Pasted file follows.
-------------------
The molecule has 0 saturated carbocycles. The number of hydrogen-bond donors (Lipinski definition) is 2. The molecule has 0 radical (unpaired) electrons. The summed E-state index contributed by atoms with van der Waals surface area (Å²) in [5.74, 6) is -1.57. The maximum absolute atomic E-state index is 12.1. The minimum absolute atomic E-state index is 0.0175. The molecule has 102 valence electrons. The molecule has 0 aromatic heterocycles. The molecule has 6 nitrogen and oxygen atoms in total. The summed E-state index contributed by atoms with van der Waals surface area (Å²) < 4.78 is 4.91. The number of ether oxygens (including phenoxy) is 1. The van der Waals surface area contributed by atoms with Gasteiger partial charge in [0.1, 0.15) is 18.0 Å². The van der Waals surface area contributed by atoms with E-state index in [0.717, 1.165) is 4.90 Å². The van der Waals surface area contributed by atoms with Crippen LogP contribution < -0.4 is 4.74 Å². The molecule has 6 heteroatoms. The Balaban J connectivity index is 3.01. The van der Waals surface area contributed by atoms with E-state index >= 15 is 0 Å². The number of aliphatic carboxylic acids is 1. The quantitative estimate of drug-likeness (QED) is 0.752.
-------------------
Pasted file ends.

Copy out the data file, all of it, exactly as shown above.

The molecule has 0 saturated carbocycles. The number of hydrogen-bond donors (Lipinski definition) is 2. The molecule has 0 radical (unpaired) electrons. The summed E-state index contributed by atoms with van der Waals surface area (Å²) in [5.74, 6) is -1.57. The maximum absolute atomic E-state index is 12.1. The minimum absolute atomic E-state index is 0.0175. The molecule has 102 valence electrons. The molecule has 0 aromatic heterocycles. The molecule has 6 nitrogen and oxygen atoms in total. The summed E-state index contributed by atoms with van der Waals surface area (Å²) < 4.78 is 4.91. The number of ether oxygens (including phenoxy) is 1. The van der Waals surface area contributed by atoms with Gasteiger partial charge in [0.1, 0.15) is 18.0 Å². The van der Waals surface area contributed by atoms with E-state index in [0.717, 1.165) is 4.90 Å². The van der Waals surface area contributed by atoms with Crippen LogP contribution < -0.4 is 4.74 Å². The molecule has 6 heteroatoms. The Balaban J connectivity index is 3.01. The van der Waals surface area contributed by atoms with E-state index >= 15 is 0 Å². The number of aliphatic carboxylic acids is 1. The quantitative estimate of drug-likeness (QED) is 0.752.